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Indie filmmaker to visit campus in collaboration with Nutting and Bakopoulos

Photo contributed
Photo contributed
Photo contributed
Photo contributed

Emma Friedlander

Indie filmmaker Julian Goldberger is visiting Grinnell this weekend for a filmmaking colloquium on his 1998 film “trans.”The colloquium will take place on Saturday, Sept. 22 at 4 p.m. in JRC 101.

Goldberger is brought to campus by Professor Dean Bakopoulos, English, with whom Goldberger has collaborated on the film adaptation of Bakopoulos’ novel “Please Don’t Come back from the Moon.” His preliminary visit this weekend precedes an upcoming three-year collaboration with Grinnell, sponsored by an English Department Innovation Fund.

“This is the beginning of a three year partnership,” Bakopoulos said. “In the final year, if all goes well with this Innovation Fund grant that [Professor Alissa Nutting, English] and I have … he’ll be directing a movie that Alissa and I write, and then students will have the chance to work on that film.”

The Innovation Fund procured by Bakopolous and Nutting sponsors two television-writing courses this year and two screenwriting courses next year. The program culminates in a full-length film, a rare undertaking at liberal arts colleges.

“I’m not sure there’s ever been a film written, directed and produced at a liberal arts college, and made to be written and produced at a liberal arts college,” Bakopoulos said. “When I approached him with this grant, I thought ‘Which filmmaker in America who I know is crazy enough to say sure, we can make a movie for 25,000 in Grinnell, Iowa?’”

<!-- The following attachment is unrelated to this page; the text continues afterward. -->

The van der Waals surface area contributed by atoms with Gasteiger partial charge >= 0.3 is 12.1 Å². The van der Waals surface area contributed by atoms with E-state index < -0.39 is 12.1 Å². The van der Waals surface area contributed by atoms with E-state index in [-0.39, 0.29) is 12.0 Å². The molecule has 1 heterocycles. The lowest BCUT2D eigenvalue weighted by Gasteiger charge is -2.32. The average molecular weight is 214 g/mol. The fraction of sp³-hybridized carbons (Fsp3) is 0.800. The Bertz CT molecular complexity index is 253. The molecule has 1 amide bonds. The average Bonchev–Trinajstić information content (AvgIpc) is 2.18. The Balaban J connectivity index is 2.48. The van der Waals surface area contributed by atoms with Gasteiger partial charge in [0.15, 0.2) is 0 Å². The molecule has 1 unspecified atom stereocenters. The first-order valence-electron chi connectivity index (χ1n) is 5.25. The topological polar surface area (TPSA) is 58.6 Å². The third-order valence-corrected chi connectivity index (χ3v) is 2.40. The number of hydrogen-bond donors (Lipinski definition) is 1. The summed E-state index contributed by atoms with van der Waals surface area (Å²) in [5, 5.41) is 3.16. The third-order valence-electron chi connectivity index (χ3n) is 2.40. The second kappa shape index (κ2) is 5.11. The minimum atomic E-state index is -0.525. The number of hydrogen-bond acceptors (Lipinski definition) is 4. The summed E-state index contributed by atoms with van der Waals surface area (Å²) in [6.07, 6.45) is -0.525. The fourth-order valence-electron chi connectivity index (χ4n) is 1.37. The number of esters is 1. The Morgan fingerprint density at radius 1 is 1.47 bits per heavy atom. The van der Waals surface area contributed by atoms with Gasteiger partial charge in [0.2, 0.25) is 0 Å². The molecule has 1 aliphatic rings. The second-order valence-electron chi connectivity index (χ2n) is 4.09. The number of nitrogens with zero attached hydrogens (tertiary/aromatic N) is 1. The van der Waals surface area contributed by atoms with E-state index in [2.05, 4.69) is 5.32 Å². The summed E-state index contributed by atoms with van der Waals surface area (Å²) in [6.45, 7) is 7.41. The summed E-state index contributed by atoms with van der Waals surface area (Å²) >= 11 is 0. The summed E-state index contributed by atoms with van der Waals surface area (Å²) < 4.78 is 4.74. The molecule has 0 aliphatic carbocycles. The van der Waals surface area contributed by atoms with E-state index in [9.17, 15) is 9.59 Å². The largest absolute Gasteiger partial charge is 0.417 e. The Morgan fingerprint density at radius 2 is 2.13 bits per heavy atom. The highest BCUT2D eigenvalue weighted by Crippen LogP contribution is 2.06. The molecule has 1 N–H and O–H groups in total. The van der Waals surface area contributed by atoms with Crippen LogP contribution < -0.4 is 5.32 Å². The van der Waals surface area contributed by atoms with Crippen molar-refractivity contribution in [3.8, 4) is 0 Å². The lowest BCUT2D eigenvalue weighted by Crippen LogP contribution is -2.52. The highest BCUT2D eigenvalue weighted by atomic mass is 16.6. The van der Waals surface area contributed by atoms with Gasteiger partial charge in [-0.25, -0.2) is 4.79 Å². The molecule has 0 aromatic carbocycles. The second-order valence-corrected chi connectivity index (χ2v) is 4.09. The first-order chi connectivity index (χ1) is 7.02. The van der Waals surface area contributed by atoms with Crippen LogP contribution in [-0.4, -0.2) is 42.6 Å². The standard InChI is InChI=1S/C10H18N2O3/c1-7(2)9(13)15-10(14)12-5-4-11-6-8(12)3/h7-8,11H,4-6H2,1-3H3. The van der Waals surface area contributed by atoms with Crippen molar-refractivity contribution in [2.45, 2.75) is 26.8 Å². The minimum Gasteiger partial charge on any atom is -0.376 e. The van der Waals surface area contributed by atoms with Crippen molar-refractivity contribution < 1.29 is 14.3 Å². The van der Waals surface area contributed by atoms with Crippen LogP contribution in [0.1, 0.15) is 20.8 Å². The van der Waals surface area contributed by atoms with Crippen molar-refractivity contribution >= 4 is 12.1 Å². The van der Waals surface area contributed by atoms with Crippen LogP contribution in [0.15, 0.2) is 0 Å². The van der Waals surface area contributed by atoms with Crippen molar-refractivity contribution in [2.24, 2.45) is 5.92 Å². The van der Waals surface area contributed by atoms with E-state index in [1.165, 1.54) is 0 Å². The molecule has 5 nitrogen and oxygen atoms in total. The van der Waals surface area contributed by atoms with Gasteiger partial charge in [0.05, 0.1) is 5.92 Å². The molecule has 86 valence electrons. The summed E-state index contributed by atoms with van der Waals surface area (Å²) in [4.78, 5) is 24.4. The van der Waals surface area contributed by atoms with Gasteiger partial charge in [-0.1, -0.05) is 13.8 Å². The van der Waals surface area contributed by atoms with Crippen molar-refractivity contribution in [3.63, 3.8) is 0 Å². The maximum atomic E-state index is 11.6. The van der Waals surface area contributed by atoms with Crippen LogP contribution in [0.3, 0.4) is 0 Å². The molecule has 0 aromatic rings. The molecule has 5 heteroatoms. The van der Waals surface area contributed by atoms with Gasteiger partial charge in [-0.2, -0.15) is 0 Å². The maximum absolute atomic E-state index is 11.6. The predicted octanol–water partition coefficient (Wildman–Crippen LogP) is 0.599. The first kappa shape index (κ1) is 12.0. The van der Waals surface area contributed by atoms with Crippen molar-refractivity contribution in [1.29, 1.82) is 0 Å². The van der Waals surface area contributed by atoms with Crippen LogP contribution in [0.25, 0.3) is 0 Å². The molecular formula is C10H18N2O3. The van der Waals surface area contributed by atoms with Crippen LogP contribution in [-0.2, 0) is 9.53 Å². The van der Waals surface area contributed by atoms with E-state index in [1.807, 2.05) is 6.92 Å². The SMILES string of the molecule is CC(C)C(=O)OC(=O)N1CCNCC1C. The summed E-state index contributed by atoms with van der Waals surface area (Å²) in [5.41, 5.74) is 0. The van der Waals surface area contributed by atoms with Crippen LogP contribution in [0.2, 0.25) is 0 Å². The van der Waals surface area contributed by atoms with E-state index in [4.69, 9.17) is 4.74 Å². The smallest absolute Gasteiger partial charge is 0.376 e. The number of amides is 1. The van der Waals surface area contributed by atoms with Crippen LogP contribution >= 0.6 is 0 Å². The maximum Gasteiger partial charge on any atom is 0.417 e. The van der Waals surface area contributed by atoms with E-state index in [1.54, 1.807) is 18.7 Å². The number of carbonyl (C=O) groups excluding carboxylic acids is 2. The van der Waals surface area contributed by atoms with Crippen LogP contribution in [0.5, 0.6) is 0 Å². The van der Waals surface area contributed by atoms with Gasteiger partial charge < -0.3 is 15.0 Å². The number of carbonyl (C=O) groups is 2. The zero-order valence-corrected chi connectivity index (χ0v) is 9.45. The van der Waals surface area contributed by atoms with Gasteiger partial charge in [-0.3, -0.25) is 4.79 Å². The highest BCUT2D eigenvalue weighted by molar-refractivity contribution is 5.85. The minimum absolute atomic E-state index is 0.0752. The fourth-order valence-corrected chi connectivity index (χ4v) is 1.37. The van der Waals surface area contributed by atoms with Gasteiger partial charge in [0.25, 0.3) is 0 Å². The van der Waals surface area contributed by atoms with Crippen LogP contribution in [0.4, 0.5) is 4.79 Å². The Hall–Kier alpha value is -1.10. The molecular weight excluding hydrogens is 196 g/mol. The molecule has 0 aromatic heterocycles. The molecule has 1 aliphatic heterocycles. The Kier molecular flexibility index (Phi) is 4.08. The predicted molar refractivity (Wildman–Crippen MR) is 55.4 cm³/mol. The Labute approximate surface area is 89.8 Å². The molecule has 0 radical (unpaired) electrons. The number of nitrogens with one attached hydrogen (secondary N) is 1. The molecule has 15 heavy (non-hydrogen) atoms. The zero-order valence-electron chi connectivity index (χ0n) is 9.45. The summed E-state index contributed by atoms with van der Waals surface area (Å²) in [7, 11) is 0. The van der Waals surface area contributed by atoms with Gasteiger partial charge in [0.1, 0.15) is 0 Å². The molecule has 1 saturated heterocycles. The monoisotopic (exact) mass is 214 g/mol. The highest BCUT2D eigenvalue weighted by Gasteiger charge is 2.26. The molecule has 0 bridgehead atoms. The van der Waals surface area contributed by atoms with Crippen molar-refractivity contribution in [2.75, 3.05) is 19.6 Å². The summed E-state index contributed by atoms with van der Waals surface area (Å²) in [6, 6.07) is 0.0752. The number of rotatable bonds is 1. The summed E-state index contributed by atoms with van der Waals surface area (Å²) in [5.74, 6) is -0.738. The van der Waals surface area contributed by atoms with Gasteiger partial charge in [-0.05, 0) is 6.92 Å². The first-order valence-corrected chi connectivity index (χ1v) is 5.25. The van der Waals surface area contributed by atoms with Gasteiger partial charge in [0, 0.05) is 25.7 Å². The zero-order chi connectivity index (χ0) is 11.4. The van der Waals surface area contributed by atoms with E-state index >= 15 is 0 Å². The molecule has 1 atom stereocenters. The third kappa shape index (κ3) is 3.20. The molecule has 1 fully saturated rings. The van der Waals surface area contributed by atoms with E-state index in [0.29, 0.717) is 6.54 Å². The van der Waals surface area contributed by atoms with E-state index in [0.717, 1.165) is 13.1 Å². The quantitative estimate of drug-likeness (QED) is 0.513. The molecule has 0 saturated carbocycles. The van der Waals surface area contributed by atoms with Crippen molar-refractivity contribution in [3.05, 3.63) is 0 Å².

Although Goldberger is primarily visiting Grinnell this weekend to begin planning the film project, his screening on Saturday will also provide Grinnellians with the opportunity to grow familiar with his work. “trans” was Goldberger’s first film and produced entirely outside of the studio system. “trans” focuses on a youth detention center escapee in Lee County, Florida, where the film was shot.

“It was a downhome, handmade kind of thing with a really small crew,” Goldberger said. “We were pretty much free to shoot where we wanted … You make a movie like that once, when you’re really young and out of school and it’s the first thing you do. You bring a certain attitude.”

18 years later, Goldberger remains dedicated to low-budget, regional filmmaking.

“The thing about ‘trans’ is that the milieu was the show,” Goldberger said. “It’s a movie about a place. For somebody that wants to shoot in Iowa or nearby, it celebrates that regional aspect. I don’t want to keep seeing movies set in California or New York. I’d like to see more handmade movies coming out of different parts of the country.”

Goldberger hopes that attendees of the “trans” screening will be inspired to create films on their own.

“‘trans’ is a movie that you can see and say, ‘I could do this. That’s doable. I could see how I could do a movie like trans here in Iowa and celebrate all that’s unique about it,’” Goldberger said. “It’s a really dreamy, weird movie. And that’s only because that’s what that place dictated.”

Because Grinnell lacks a filmmaking program, Bakopoulos hopes that Goldberger’s presence will also show students how to make movies with a limited number of resources.

“It’s the chance to see that you can make a beautiful, powerful film without Oscar-winning actors and a huge budget,” Bakopoulos said of the film screening. “You use the landscape you have and the story you have, and you go from there. Too often filmmakers will wait for a big break and that often never comes.”

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